Alejandro Sabella's side stayed solid in this tournament, conceding only four goals in their seven games and keeping clean sheets against Iran, Switzerland, Belgium and Netherlands. Goalkeeper Sergio Romero, previously questioned after spending last season on the bench with Monaco, impressed and was the hero with two penalty saves in the semi-final shootout against the Dutch. Against Germany, a team that had hit seven past hosts Brazil last Tuesday, the defence held firm for 113 minutes until Mario Gotze's extra-time winner.
Further forward, however, things didn't go quite as planned.
Of Argentina's six goals in the group games, Lionel Messi scored four, while the other two came courtesy of an own-goal by Bosnia-Herzegovina's Sead Kolasinac and a header by defender Marcos Rojo against Nigeria.
FRUSTRATING | Aguero was disappointing again in the final
In the knockout stages, Argentina managed just two goals in four games. Angel Di Maria scored the winner right at the end of extra-time against Switzerland after latching on to a fine Messi pass, while Higuain netted a superb strike in the 1-0 win over Belgium. Overall, however, Argentina's forwards (excluding Messi) provided only two goals in seven games and a total of 720 minutes.
Higuain, who later saw an effort ruled out for offside, missed a glorious chance in the final as he dragged a shot badly wide when presented with the ball by Toni Kroos' careless header. And Aguero, who was injured against Nigeria and missed the Switzerland and Belgium games, made no real impact against Germany apart from striking Bastian Schweinsteiger in the face, while substitute striker Rodrigo Palacio wasted a wonderful opening when he tried to lob Manuel Neuer but saw his shot bounce horribly wide.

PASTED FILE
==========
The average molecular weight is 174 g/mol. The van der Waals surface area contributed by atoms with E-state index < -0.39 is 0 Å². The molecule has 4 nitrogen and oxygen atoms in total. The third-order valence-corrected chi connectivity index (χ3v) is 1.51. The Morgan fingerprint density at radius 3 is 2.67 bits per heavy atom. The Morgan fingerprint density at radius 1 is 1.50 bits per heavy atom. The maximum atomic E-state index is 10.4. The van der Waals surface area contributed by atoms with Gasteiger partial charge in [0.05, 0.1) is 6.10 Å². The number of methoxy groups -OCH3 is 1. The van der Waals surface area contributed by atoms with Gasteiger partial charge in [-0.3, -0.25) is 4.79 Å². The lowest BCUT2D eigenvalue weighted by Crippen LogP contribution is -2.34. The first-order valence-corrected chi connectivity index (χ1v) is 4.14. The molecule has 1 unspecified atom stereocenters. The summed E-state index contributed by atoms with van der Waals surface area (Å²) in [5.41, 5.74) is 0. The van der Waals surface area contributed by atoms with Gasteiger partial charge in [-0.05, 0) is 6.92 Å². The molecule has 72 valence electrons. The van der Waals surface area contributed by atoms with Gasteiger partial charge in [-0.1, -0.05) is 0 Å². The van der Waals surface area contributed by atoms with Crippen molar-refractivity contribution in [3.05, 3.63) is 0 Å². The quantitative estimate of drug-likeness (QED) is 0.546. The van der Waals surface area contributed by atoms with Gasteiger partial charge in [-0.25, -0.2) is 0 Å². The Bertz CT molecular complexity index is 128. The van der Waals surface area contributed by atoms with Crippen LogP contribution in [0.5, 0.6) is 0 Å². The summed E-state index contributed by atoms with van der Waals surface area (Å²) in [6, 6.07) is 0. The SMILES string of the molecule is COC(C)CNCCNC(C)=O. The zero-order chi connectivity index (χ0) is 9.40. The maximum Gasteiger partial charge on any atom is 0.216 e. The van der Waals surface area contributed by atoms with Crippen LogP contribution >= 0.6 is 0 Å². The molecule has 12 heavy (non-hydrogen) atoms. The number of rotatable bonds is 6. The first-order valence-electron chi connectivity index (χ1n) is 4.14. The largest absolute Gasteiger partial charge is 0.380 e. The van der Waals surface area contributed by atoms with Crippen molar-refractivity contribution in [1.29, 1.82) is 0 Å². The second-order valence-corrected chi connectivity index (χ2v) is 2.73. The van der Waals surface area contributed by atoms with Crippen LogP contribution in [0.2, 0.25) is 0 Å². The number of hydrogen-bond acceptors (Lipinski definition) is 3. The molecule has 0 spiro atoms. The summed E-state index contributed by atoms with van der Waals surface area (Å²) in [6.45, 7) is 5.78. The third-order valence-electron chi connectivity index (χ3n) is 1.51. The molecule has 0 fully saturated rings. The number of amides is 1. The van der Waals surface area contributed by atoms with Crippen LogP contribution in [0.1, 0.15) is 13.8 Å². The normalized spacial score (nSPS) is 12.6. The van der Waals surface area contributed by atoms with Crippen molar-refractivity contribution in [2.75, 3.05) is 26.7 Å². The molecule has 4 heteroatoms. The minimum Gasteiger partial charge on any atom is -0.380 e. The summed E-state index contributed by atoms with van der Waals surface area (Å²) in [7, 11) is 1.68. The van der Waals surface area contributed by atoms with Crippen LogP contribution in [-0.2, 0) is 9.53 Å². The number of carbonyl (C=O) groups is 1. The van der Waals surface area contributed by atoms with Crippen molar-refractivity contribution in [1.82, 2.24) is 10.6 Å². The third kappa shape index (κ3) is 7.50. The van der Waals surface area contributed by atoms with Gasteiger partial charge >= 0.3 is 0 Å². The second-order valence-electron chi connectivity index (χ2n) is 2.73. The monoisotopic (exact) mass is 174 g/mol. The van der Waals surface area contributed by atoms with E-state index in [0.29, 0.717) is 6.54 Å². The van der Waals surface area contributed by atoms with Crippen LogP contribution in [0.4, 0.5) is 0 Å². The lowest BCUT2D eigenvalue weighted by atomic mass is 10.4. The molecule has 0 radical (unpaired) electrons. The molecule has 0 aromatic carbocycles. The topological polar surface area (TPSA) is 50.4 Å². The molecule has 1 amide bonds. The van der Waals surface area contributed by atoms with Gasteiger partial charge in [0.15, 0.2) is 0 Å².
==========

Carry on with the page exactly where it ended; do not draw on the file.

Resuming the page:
"We created the best chances, but we couldn't take them," said Messi - who also dragged a shot off target in the second half against Germany. And team-mate Pablo Zabaleta added: "We were defensively strong, we worked really well and we took advantage of our speed on the break, but unfortunately we couldn't take any of our chances."
Di Maria's departure with injury against Belgium deprived Argentina of their second-best player for the final two games of the tournament and without the Real Madrid winger, the Albiceleste failed to score.
That didn't help, while Higuain and Aguero may have hit top form without injury problems of their own. But in the end, what had been seen as Argentina's major strength turned out to be their Achilles heel and ultimately - in what was an extemely tight encounter on Sunday - their forwards' failure to convert chances cost them the World Cup.